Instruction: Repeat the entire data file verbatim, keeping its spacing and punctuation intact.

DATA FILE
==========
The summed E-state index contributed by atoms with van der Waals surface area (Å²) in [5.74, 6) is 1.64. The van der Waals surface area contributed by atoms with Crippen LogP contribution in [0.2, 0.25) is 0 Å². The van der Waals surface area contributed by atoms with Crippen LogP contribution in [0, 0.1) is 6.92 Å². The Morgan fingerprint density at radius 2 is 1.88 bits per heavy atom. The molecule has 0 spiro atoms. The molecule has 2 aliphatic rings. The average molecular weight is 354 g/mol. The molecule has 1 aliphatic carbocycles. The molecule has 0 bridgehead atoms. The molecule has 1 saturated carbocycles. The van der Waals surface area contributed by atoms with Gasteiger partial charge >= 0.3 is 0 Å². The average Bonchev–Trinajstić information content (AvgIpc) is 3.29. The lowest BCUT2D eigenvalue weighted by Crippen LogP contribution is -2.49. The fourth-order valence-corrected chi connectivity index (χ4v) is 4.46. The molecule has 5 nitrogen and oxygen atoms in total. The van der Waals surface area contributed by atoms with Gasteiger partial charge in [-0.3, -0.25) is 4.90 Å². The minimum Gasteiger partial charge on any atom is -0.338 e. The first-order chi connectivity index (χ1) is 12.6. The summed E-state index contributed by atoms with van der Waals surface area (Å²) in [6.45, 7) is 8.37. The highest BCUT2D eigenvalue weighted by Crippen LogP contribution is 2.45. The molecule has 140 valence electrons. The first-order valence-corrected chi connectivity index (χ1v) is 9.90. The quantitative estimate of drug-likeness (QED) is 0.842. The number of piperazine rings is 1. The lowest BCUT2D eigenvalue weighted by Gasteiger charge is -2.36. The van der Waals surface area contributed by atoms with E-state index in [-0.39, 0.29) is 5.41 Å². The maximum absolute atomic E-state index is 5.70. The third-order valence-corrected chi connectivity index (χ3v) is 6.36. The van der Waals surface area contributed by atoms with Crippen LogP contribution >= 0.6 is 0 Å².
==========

The summed E-state index contributed by atoms with van der Waals surface area (Å²) in [5.74, 6) is 1.64. The van der Waals surface area contributed by atoms with Crippen LogP contribution in [0.2, 0.25) is 0 Å². The van der Waals surface area contributed by atoms with Crippen LogP contribution in [0, 0.1) is 6.92 Å². The Morgan fingerprint density at radius 2 is 1.88 bits per heavy atom. The molecule has 0 spiro atoms. The molecule has 2 aliphatic rings. The average molecular weight is 354 g/mol. The molecule has 1 aliphatic carbocycles. The molecule has 0 bridgehead atoms. The molecule has 1 saturated carbocycles. The van der Waals surface area contributed by atoms with Gasteiger partial charge >= 0.3 is 0 Å². The average Bonchev–Trinajstić information content (AvgIpc) is 3.29. The lowest BCUT2D eigenvalue weighted by Crippen LogP contribution is -2.49. The fourth-order valence-corrected chi connectivity index (χ4v) is 4.46. The molecule has 5 nitrogen and oxygen atoms in total. The van der Waals surface area contributed by atoms with Gasteiger partial charge in [-0.3, -0.25) is 4.90 Å². The minimum Gasteiger partial charge on any atom is -0.338 e. The first-order chi connectivity index (χ1) is 12.6. The summed E-state index contributed by atoms with van der Waals surface area (Å²) in [6.45, 7) is 8.37. The highest BCUT2D eigenvalue weighted by Crippen LogP contribution is 2.45. The molecule has 140 valence electrons. The first-order valence-corrected chi connectivity index (χ1v) is 9.90. The quantitative estimate of drug-likeness (QED) is 0.842. The number of piperazine rings is 1. The lowest BCUT2D eigenvalue weighted by Gasteiger charge is -2.36. The van der Waals surface area contributed by atoms with E-state index in [-0.39, 0.29) is 5.41 Å². The maximum absolute atomic E-state index is 5.70. The third-order valence-corrected chi connectivity index (χ3v) is 6.36. The van der Waals surface area contributed by atoms with Crippen LogP contribution >= 0.6 is 0 Å².